If you’ve spent any time retail shopping, you’ve probably realized that one size does not fit all. An elastic waistband, as it turns out, isn’t the right solution for everyone. The same is true for most products and services. It doesn’t matter if you’re buying a new recliner, refinancing an auto loan, or shopping for something in between—the customized version always outperforms its generic counterparts.
Of course, you’ll only ever find that perfect fit by looking at the options and researching each one’s advantages and disadvantages. So if you’re looking to learn more about auto loan refinancing before deciding what’s right for you, check out the answers to your top questions below.
What Are the Benefits of Refinancing an Auto Loan?
Let’s say you had a pretty dismal credit score a few years ago, but you really needed a car. You bought the only option available to you: a reasonable vehicle with an outrageous interest rate.
Fast forward to the present and you’ve got a better credit score with a history of timely payments. Congratulations—you likely qualify for a more affordable interest rate!
That’s just one of many benefits of refinancing an auto loan. Here are a few others:
- Lower your monthly payments
- Improve your credit score
- Add a co-borrower
By refinancing, you take out a new loan (usually from a different lender) with new terms. So if you think you deserve a better car loan than what you currently have, refinancing might be your best choice.
That being said, there are better times to refinance than others. You probably won’t find many benefits when your credit score has taken a swan dive or when loan rates in general have risen.
When Should I Refinance My Car, Then?
You may be surprised to learn that the when’s and how’s of auto refinancing are actually much simpler than they seem. Look for one or more of these signals before looking for a new lender:
- Your car is worth more than what you owe
- US loan rates are lower now than they were when you bought your car
- Your credit has improved
- Your current lender gives you a headache
Not sure if your credit score has increased enough to warrant a new loan rate? There’s only one way to find out. Speak to a financial advisor to see if you can get better auto loan rates. They’ll help you understand the benefits of refinancing an auto loan, and even better, they’ll help you find the right time to submit your application.
Does Refinancing an Auto Loan Affect My Credit Score?
The short answer: Yes. The long answer: It depends on how you apply for and pay off your new auto loan.
When you get a loan of any kind, your credit score will change based on two factors: credit inquiries and your payments.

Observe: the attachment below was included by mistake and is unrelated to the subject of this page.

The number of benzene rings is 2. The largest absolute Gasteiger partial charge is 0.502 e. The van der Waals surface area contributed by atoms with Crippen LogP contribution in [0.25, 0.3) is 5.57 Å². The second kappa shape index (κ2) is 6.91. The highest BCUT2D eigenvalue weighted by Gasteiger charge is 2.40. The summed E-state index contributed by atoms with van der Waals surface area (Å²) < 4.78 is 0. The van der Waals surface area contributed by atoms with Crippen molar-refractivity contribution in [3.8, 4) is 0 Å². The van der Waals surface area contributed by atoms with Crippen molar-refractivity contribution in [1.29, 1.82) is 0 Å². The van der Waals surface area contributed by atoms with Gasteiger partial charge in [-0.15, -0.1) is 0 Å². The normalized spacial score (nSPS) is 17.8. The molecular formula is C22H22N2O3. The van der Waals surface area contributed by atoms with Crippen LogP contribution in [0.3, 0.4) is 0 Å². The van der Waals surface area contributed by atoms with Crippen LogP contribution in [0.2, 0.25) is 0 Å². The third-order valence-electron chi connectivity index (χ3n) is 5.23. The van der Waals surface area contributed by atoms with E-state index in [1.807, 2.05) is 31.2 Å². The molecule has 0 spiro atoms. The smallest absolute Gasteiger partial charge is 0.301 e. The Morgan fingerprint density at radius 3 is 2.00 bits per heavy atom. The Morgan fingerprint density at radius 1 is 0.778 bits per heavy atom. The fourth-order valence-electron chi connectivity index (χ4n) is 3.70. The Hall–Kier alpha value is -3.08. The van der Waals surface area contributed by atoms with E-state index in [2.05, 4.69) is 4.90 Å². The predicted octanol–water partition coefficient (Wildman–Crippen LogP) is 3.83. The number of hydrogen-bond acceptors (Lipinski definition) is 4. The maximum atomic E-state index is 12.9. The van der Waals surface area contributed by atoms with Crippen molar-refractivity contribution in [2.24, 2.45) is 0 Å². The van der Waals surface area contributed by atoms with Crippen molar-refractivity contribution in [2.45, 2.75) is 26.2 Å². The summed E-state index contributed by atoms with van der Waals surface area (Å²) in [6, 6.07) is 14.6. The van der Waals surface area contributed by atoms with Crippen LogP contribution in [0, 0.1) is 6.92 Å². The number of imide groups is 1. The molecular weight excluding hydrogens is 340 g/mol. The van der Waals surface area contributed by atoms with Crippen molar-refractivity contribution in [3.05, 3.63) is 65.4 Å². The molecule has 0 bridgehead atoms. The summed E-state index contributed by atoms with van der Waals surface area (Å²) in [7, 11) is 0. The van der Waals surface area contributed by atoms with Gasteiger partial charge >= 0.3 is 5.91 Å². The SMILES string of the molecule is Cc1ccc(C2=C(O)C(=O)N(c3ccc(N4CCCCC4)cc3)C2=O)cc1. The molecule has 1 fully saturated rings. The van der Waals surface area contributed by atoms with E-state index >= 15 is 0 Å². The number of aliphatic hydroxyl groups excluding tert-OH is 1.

Think of a hard credit inquiry as the monster in your closet: it may seem dangerous, but once you shine a light on it, you’ll see that its intimidating shadow was just a pile of odds and ends.
People tell horror stories about credit inquiries all the time, but there’s rarely any truth to them. Here’s what you need to know.
A credit inquiry is a necessary step to obtaining a loan. Lenders pull your credit history to make sure you have a history of making timely payments. Any adult with a mortgage, rental contract, or car loan allowed their lender or landlord to pull their credit before entering into an official agreement.
There are two types of credit inquiries. You’ll encounter two different types in your life: hard pulls and soft pulls. A hard pull is documented on your credit report for two years and usually decreases your credit score by a few points. These often happen sometime in the application process for a loan.
A soft pull, on the other hand, does not affect your credit score. If you’ve ever checked your credit score through a third-party site like Credit Karma, you’ve let them use a soft pull to gather basic information from your credit report. Lenders usually can’t see your history of soft pulls.
Though credit inquiries affect your credit score temporarily, your loan payments will have a more lasting impact.
When you refinance your auto loan, you take out a new car loan. How you pay that new car loan determines how it affects your credit.
When you consistently make your monthly payments on time, your credit score increases. When you skip or postpone payments, your score decreases. It’s as simple as that.
How Do I Start?
There are a number of ways to refinance your car. First thing’s first: You have to find a lender willing to offer you better financing.
If you already have a lender you trust, give them a call to see what they can do. It’s worth noting that you usually won’t be able to refinance through the same lender that gave you your original loan.
Don’t know how to pick a lender? There are a number of auto finance companies that can help. Look for one that lets you pre-qualify for car loans—which means they’ll give you a variety of offers from different lenders before asking for a hard credit inquiry.
After that, it’s as easy as choosing the one that best fits you. With these tools in your hand, you can be confident that you’ll find a customized solution to your financial needs instead of a one-size-fits-all approach.